Marcia Headley, Department of History “Haiti and Public Opinion in the British West Indies”
Ronald Noel, Department of History “African Initiatory Rites and Secret Societies: A Statement on a Wider Triangular Study”
Lonzen Rugira, Department of African Studies and Research “The Cultural Geography of Insecurity in the African Great Lakes Region: Rwanda, Burundi and the Democratic Republic of the Congo”
Chandi Sithole, Department of African Studies and Research “An Evaluation of Development in Zimbabwe (1979-2009) from the Perspective of Peace-building in Post-Conflict Societies”
One common theme that emerged from all the presentations was the identification and positioning of people across the world.
In another component of the day’s program, a special panel of Howard Sylff alumni discussed the topic, “What Is Leadership: Sylff and Us.” The panelists were Nubia Kai Al-Nura Salaam (Sylff fellow, African Studies, 2000-2002), Kari Miller (Sylff fellow, African Studies, 2008-2009), and Ada Vilageliu-Diaz (Sylff fellow, English, 2006-2008). Salaam is a poet, playwright, essayist, and novelist, and is currently an assistant professor in the Department of Theatre Arts at Howard University. Miller is currently assistant director of the Sub-Saharan Africa region for the Council for the International Exchange of Scholars (CIES), which administers the Fulbright Scholars Program for the US State Department’s Bureau of Educational and Cultural Affairs. Diaz is currently working on a novel and a book on Toni Cade Bambara.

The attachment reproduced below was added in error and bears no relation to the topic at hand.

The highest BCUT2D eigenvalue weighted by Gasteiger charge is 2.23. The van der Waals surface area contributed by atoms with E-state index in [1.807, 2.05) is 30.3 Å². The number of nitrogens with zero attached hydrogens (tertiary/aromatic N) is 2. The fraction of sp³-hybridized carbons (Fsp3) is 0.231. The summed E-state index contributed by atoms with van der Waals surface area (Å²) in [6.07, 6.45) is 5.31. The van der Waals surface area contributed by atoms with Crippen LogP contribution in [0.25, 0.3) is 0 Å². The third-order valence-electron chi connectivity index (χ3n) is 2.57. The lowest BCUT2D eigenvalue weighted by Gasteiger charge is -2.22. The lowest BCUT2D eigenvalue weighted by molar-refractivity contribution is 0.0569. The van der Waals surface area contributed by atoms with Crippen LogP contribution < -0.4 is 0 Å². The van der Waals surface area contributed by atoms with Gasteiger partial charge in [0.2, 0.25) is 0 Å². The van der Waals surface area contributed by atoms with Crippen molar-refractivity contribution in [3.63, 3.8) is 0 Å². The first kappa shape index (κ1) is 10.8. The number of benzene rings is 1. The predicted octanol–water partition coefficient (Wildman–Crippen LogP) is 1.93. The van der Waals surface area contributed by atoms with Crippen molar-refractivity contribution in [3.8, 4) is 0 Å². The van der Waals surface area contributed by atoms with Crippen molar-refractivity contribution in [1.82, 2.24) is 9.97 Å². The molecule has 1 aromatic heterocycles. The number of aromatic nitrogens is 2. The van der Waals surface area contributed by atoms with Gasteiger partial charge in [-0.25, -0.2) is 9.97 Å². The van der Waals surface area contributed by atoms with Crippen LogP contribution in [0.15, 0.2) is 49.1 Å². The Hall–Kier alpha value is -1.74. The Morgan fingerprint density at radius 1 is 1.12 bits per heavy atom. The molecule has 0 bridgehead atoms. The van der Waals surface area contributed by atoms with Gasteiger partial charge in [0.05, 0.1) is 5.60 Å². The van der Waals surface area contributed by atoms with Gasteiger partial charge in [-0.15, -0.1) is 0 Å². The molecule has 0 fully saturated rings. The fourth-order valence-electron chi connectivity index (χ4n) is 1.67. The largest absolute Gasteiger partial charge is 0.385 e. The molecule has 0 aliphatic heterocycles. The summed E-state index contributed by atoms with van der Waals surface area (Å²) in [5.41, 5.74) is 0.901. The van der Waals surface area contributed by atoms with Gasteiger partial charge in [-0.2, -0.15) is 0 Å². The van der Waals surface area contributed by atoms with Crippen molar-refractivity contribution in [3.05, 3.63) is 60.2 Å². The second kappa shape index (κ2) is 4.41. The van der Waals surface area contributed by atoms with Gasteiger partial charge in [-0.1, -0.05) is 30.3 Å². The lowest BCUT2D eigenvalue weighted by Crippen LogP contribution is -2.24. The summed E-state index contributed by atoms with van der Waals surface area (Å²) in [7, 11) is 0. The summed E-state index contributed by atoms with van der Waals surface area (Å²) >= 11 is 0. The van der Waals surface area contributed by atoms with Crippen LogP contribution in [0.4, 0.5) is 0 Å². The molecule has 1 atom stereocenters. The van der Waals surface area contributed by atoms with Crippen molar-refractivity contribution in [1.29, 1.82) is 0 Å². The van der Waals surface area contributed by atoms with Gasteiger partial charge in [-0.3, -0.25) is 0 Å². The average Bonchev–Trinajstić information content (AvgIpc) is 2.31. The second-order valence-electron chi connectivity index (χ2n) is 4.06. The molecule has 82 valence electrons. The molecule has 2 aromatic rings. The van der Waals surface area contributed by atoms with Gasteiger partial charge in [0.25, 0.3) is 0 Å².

Marcia Headley, current Sylff fellow and student editor of Frontline, moderated the panel discussion. Headley noted that the Howard Sylff alumni were responding to four questions, previously distributed to them. The questions revolved around the Sylff program’s emphasis on leadership. The questions were:
1. How have you epitomized leadership in your professional and personal lives? To what extent do the leadership skills that you practice result from your Sylff experience?
2. As a global citizen, which areas of contemporary global concern are you most impassioned about? How do you share your views about those issues in a positive manner with those younger than you in order to create a productive mentorship?
3. The Sylff program in Tokyo has undergone changes over time keeping in tune with changing needs of the Sylff fellows and institutions. What are your recommendations to the Tokyo Foundation on how to enable the Sylff network to infuse more interactive connections/collaborations between Sylff fellows—past, current, and future?
4. What would be your “elevator pitch” for current Sylff fellows? Any words of wisdom?